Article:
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Insider Trading Of Credit Default Swaps: Is It Legal?

Northern Black Tailed Rattlesnake by GustavoG (flickr)Martha Stewart went to jail for insider trading in stocks. She should have been trading credit default swaps, where it’s pretty close to legal. Last May, the SEC filed a civil insider trading case based on trades in credit default swaps (for a refresher, see below). The amazing thing is that the defendants may have a good defense that there isn’t any law allowing the SEC to enforce securities laws against them. That is just another consequence of the Gramm-Leach-Bliley Act, the law that got rid of Glass-Steagall. It also barred the SEC from gathering information about CDSs. They trade in the shadows, which is exactly what the banksters wanted.

There is one tiny hole for regulation: the Securities and Exchange Commission can enforce the antifraud provisions of the Securities Exchange Act of 1934 with respect to “security-based swap agreements”. The most important antifraud provision is Rule 10b-5, which establishes a broad and open-ended prohibition on all kinds of securities fraud, including insider trading.

In this case, the CDSs protected the debt of VNU, a Dutch company that went private in May 2006, and announced a restructuring of its debt in July. The idea was to issue new bonds from the subsidiaries of VNU. There were CDSs on the VNU bonds, but they would not cover the debt of the subs. An investment banking subsidiary of Deutsche Bank was handling the restructuring, and was concerned about this issue. One solution was for VNU to issue a new layer of bonds which would be covered by the existing CDSs.

One factor affecting the price of CDSs referencing the VNU bonds in July 2006 was the limited supply of bonds covered by (or, “deliverable into”) those CDSs. An increase in the supply of VNU bonds deliverable into CDSs would result in an increase in exposure and demand for CDSs covering the default of such bonds and, therefore, an increase in the market price for CDSs referencing those bonds.

Complaint, para. 14. Deutsche Bank’s employee Rorech tipped off a hedge fund guy named Negrin about the new idea. Armed with that confidential information, Negrin bought a bunch of the VNU CDSs. When the new structure was announced, Negrin sold the CDSs and made $1.2mm.

It’s hard to care about this case. The only people who trade CDSs are huge banks, brokers, hedge funds and other giants. Insider trading in CDSs only hurts the financial elites. If a rattlesnake is fighting a skunk, who cares who wins or loses? Maybe they’ll kill each other, and there will be two fewer varmints.

Studies show evidence of insider trading. From the abstract of one:

Using news reflected in the stock market as a benchmark for public information, we report evidence of significant incremental information revelation in the credit default swap (CDS) market under circumstances consistent with the use of non-public information by informed banks. Specifically, the information revelation occurs only for negative credit news and for entities that subsequently experience adverse shocks. Moreover the degree of advance information revelation increases with the number of banks that have lending/monitoring relations with a given firm, and this effect is robust to controls for non-informational trade.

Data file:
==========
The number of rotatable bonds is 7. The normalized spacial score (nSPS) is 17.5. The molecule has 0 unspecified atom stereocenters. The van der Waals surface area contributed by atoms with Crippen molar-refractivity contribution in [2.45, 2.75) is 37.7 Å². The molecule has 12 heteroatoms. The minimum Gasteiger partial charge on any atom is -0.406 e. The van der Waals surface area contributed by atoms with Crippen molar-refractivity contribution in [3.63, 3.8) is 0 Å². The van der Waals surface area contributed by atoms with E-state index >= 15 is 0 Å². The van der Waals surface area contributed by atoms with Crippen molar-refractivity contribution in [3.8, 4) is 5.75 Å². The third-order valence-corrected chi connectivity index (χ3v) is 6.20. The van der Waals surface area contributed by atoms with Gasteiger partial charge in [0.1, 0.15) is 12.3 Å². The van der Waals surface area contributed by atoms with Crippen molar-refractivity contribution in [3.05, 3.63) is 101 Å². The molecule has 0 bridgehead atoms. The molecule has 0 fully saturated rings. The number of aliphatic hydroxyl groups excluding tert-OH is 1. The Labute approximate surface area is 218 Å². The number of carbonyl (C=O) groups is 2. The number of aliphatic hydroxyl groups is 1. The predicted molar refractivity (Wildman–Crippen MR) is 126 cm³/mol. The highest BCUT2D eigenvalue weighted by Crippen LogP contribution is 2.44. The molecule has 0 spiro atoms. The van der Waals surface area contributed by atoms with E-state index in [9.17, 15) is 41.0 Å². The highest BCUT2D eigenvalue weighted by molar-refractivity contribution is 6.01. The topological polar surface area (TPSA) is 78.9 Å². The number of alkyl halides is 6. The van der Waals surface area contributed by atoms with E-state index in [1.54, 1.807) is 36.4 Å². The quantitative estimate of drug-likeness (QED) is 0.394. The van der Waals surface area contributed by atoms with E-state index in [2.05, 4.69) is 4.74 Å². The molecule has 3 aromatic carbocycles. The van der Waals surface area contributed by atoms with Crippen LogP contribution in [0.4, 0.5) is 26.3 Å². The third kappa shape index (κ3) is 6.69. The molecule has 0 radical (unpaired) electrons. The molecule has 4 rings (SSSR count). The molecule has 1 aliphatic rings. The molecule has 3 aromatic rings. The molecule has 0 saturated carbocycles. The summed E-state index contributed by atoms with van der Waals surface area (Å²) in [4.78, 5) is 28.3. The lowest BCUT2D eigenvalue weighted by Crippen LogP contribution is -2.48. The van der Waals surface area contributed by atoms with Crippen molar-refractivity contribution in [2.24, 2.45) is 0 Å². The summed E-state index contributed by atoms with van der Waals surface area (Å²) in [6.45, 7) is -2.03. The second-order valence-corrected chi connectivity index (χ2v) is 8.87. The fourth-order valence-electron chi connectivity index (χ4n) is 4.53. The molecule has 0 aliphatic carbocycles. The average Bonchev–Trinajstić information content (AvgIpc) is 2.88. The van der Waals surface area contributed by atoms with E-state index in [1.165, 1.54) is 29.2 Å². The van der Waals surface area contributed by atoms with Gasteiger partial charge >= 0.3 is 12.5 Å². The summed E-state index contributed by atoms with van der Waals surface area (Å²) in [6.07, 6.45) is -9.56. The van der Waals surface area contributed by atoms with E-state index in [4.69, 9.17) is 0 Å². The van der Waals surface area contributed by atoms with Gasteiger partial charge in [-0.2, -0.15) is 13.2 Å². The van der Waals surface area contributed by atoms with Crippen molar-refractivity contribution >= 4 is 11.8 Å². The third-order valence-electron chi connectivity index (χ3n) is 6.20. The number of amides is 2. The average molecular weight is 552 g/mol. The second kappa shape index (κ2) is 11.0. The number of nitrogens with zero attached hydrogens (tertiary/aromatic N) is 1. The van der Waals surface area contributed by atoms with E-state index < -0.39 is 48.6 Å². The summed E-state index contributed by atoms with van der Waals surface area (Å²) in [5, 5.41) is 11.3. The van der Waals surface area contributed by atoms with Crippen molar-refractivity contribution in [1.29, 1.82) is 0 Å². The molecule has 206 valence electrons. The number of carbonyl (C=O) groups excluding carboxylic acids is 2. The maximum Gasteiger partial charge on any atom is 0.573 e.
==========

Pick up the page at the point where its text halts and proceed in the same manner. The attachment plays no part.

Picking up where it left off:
It’s circumstantial evidence, but what other kind is available if regulators can’t gather information about trading in CDSs? And if you can’t detect insider trading, how is that different from making it legal?

To establish its right to sue, the SEC has to show that the VNU CDSs are “security-based swap agreements.” The defendants moved to dismiss on the ground that the CDSs aren’t security-based. VNU is a Dutch company, so the question is whether the foreign securities are securities subject to SEC authority. There are also questions about US jurisdiction because of the international aspects of the trades. The trial court denied the motion to dismiss on these and related grounds, but allows the defendants to put on evidence at trial to prove that the SEC has no jurisdiction.

The bond availability issue demonstrates a strange interaction created by the existence of CDSs. Deutsche Bank thought that the proper structure was bonds of subsidiaries, but because of CDSs, it had to move to a different structure, instead. That may or may not be a good thing, but it shows the impact of CDSs on the real productive world.

One thing the case makes clear is that trading in “non-security-based swaps” is the free market, with no regulation or liability. That probably includes interest rate and commodity swaps. There, insider trading is perfectly legal.

May the best rattlesnake win.
To review, a CDS is insurance on bonds or other debt. One party, the protection seller, agrees to pay the other, the protection buyer, the amount of any loss that occurs if the debt doesn’t get paid. The buyer agrees to pay a fee with the contract, and regular payments. For those interested, Wikipedia has a good description. The CDS is a contract, almost always on standard terms established by the International Swaps and Derivatives Association.

Northern Black Tailed Rattlesnake detail by GustavoG

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